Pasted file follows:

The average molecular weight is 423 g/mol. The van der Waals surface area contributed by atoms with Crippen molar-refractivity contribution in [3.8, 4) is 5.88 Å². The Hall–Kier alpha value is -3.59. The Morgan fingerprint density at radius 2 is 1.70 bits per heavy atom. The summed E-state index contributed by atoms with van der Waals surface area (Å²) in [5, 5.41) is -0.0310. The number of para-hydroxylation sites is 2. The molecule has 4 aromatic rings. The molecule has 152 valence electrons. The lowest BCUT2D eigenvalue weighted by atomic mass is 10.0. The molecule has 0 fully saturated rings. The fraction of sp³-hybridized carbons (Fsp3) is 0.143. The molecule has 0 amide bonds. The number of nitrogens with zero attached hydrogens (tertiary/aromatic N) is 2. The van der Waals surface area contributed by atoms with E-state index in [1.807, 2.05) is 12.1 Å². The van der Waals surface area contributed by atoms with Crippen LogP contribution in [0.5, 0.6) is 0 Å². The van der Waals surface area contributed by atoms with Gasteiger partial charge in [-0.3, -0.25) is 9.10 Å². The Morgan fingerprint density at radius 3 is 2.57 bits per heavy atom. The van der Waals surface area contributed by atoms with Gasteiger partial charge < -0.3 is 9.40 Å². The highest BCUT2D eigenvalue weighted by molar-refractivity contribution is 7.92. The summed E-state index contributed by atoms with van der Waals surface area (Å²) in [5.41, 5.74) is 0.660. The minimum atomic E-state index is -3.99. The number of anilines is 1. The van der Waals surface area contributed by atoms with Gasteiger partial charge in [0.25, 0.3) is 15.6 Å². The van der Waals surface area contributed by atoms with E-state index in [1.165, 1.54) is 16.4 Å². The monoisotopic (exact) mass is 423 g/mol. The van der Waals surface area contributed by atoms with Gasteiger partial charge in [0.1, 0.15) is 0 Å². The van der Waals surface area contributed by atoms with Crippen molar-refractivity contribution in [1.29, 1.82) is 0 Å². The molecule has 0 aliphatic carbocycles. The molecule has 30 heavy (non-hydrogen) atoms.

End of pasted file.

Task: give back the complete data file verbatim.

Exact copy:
The average molecular weight is 423 g/mol. The van der Waals surface area contributed by atoms with Crippen molar-refractivity contribution in [3.8, 4) is 5.88 Å². The Hall–Kier alpha value is -3.59. The Morgan fingerprint density at radius 2 is 1.70 bits per heavy atom. The summed E-state index contributed by atoms with van der Waals surface area (Å²) in [5, 5.41) is -0.0310. The number of para-hydroxylation sites is 2. The molecule has 4 aromatic rings. The molecule has 152 valence electrons. The lowest BCUT2D eigenvalue weighted by atomic mass is 10.0. The molecule has 0 fully saturated rings. The fraction of sp³-hybridized carbons (Fsp3) is 0.143. The molecule has 0 amide bonds. The number of nitrogens with zero attached hydrogens (tertiary/aromatic N) is 2. The van der Waals surface area contributed by atoms with E-state index in [1.807, 2.05) is 12.1 Å². The van der Waals surface area contributed by atoms with Crippen LogP contribution in [0.5, 0.6) is 0 Å². The van der Waals surface area contributed by atoms with Gasteiger partial charge in [-0.3, -0.25) is 9.10 Å². The Morgan fingerprint density at radius 3 is 2.57 bits per heavy atom. The van der Waals surface area contributed by atoms with Gasteiger partial charge < -0.3 is 9.40 Å². The highest BCUT2D eigenvalue weighted by molar-refractivity contribution is 7.92. The summed E-state index contributed by atoms with van der Waals surface area (Å²) in [5.41, 5.74) is 0.660. The minimum atomic E-state index is -3.99. The number of anilines is 1. The van der Waals surface area contributed by atoms with Gasteiger partial charge in [0.25, 0.3) is 15.6 Å². The van der Waals surface area contributed by atoms with E-state index in [1.165, 1.54) is 16.4 Å². The monoisotopic (exact) mass is 423 g/mol. The van der Waals surface area contributed by atoms with Gasteiger partial charge in [0.1, 0.15) is 0 Å². The van der Waals surface area contributed by atoms with Crippen molar-refractivity contribution in [1.29, 1.82) is 0 Å². The molecule has 0 aliphatic carbocycles. The molecule has 30 heavy (non-hydrogen) atoms.